Funding of the arts – meeting the sector’s needs in changing times
Posted on: July 6, 2020 by Charlotte Dunn
The UK culture sector woke up to some good news today, with a Government announcement of a ‘world-leading’ £1.57 billion rescue package, set to benefit thousands of organisations suffering the financial impact of the Covid-19 pandemic. The funding of arts organisations has never been more relevant. With world-famous cultural institutions, such as Shakespeare’s Globe Theatre, warning of the threat of insolvency, it is evident that many organisations across the sector face the threat of ‘ruinous losses‘, as the Chair of the National Campaign for the Arts (NCA) suggested last month when he announced the publication of a most insightful report on the financial health of the sector.
The report, published by the NCA in partnership with the Creative Industries Federation and King’s College London, provides what it calls “a health check of the arts” – an Arts Index. This Index tracks the changes in how cultural institutions have been funded over the past decade (it covers the period from 2007-2018). Since 2009/10, public investment in the arts from the Treasury, the National Lottery and local government has fallen by 35%. The reduction in local government was 43% (from 2008/9). In comparison, earned income by revenue-funded arts organisations rose by 47% (since 2007/8). The apparent increasing reliance on earned income will affect how well museums and galleries can respond to the current pandemic, in which the opportunities to generate such revenue are much diminished.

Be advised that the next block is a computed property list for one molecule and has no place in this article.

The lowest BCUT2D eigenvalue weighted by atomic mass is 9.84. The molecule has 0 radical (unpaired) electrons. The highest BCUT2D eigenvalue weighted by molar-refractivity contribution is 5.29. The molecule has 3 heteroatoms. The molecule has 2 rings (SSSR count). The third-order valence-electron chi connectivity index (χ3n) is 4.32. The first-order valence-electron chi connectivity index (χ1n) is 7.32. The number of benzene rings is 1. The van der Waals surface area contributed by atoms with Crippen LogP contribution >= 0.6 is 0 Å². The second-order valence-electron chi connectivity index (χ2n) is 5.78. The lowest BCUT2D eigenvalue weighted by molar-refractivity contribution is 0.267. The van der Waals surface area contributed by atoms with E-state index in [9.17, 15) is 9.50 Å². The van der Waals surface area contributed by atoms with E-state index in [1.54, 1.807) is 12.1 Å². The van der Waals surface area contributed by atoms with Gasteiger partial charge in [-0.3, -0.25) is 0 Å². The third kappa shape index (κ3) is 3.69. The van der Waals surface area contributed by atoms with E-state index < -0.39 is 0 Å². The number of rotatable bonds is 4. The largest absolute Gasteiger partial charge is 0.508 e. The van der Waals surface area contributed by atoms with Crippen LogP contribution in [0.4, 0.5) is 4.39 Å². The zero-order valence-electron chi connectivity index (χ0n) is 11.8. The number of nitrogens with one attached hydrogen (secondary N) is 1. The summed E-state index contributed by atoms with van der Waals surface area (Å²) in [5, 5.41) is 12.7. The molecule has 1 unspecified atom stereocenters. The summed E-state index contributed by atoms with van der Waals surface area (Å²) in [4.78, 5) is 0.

The rise in the combined reserves of revenue-funded arts organisations was not evenly spread, meaning that, whilst some institutions might have funds to fall back on, others will not. Additionally, it has been noted that museums with diverse income streams have fared better in the current crisis. Large amounts of emergency funding have been made available from public sources such as Arts Council England, the National Lottery Heritage Fund (NLHF), and Historic England. Interestingly, the pandemic seems to have led to a shift away from funding specific projects to unrestricted funding. The need for financial flexibility in the museum sector has been seen in the United States also, although this has been in the context of the use of existing funds rather than new funding endeavours. Whether the shift in favour of unrestricted funding in the UK will outlast the pandemic remains to be seen.